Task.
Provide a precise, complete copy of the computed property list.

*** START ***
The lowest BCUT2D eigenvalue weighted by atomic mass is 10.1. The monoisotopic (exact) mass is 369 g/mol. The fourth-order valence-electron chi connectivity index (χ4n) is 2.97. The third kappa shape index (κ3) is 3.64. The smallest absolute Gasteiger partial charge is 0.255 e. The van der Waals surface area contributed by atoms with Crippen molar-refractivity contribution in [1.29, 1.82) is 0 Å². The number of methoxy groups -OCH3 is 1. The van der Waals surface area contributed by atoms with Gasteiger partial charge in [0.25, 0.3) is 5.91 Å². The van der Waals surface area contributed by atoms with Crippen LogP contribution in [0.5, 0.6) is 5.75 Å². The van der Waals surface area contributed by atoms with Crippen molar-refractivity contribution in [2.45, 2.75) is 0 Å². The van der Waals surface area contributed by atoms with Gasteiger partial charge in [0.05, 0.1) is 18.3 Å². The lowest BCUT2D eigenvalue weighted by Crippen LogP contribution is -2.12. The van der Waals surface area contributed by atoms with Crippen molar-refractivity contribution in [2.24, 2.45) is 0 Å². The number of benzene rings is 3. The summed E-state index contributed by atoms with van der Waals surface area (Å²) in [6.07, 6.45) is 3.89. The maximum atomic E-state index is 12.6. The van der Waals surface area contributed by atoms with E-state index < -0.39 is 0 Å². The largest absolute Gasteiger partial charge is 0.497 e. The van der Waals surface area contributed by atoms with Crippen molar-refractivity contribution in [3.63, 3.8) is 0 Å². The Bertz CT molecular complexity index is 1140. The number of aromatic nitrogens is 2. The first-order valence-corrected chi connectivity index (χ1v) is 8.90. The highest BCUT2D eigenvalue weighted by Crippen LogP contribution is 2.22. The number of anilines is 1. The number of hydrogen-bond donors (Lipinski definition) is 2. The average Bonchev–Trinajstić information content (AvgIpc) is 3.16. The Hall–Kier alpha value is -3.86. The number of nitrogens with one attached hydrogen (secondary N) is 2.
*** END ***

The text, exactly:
The lowest BCUT2D eigenvalue weighted by atomic mass is 10.1. The monoisotopic (exact) mass is 369 g/mol. The fourth-order valence-electron chi connectivity index (χ4n) is 2.97. The third kappa shape index (κ3) is 3.64. The smallest absolute Gasteiger partial charge is 0.255 e. The van der Waals surface area contributed by atoms with Crippen molar-refractivity contribution in [1.29, 1.82) is 0 Å². The number of methoxy groups -OCH3 is 1. The van der Waals surface area contributed by atoms with Gasteiger partial charge in [0.25, 0.3) is 5.91 Å². The van der Waals surface area contributed by atoms with Crippen LogP contribution in [0.5, 0.6) is 5.75 Å². The van der Waals surface area contributed by atoms with Crippen molar-refractivity contribution in [2.45, 2.75) is 0 Å². The van der Waals surface area contributed by atoms with Gasteiger partial charge in [0.05, 0.1) is 18.3 Å². The lowest BCUT2D eigenvalue weighted by Crippen LogP contribution is -2.12. The van der Waals surface area contributed by atoms with Crippen molar-refractivity contribution in [2.24, 2.45) is 0 Å². The number of benzene rings is 3. The summed E-state index contributed by atoms with van der Waals surface area (Å²) in [6.07, 6.45) is 3.89. The maximum atomic E-state index is 12.6. The van der Waals surface area contributed by atoms with E-state index < -0.39 is 0 Å². The largest absolute Gasteiger partial charge is 0.497 e. The van der Waals surface area contributed by atoms with Crippen molar-refractivity contribution in [3.63, 3.8) is 0 Å². The Bertz CT molecular complexity index is 1140. The number of aromatic nitrogens is 2. The first-order valence-corrected chi connectivity index (χ1v) is 8.90. The highest BCUT2D eigenvalue weighted by Crippen LogP contribution is 2.22. The number of anilines is 1. The number of hydrogen-bond donors (Lipinski definition) is 2. The average Bonchev–Trinajstić information content (AvgIpc) is 3.16. The Hall–Kier alpha value is -3.86. The number of nitrogens with one attached hydrogen (secondary N) is 2.